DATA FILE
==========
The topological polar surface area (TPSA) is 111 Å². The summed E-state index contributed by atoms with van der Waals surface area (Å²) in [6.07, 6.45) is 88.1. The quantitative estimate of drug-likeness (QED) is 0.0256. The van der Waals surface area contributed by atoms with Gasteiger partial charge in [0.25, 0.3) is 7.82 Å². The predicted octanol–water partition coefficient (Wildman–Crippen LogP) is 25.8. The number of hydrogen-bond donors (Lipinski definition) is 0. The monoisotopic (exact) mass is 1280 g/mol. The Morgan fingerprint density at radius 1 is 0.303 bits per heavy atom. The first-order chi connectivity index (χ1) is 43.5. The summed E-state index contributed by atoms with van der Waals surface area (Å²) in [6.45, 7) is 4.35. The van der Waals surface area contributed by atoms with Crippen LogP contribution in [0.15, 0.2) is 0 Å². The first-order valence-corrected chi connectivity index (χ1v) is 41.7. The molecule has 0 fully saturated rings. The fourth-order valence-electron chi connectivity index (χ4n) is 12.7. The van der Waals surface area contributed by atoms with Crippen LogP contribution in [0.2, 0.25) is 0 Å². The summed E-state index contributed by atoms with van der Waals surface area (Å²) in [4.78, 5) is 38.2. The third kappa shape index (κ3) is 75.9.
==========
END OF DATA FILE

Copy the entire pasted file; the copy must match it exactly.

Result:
The topological polar surface area (TPSA) is 111 Å². The summed E-state index contributed by atoms with van der Waals surface area (Å²) in [6.07, 6.45) is 88.1. The quantitative estimate of drug-likeness (QED) is 0.0256. The van der Waals surface area contributed by atoms with Gasteiger partial charge in [0.25, 0.3) is 7.82 Å². The predicted octanol–water partition coefficient (Wildman–Crippen LogP) is 25.8. The number of hydrogen-bond donors (Lipinski definition) is 0. The monoisotopic (exact) mass is 1280 g/mol. The Morgan fingerprint density at radius 1 is 0.303 bits per heavy atom. The first-order chi connectivity index (χ1) is 43.5. The summed E-state index contributed by atoms with van der Waals surface area (Å²) in [6.45, 7) is 4.35. The van der Waals surface area contributed by atoms with Crippen LogP contribution in [0.15, 0.2) is 0 Å². The first-order valence-corrected chi connectivity index (χ1v) is 41.7. The molecule has 0 fully saturated rings. The fourth-order valence-electron chi connectivity index (χ4n) is 12.7. The van der Waals surface area contributed by atoms with Crippen LogP contribution in [0.2, 0.25) is 0 Å². The summed E-state index contributed by atoms with van der Waals surface area (Å²) in [4.78, 5) is 38.2. The third kappa shape index (κ3) is 75.9.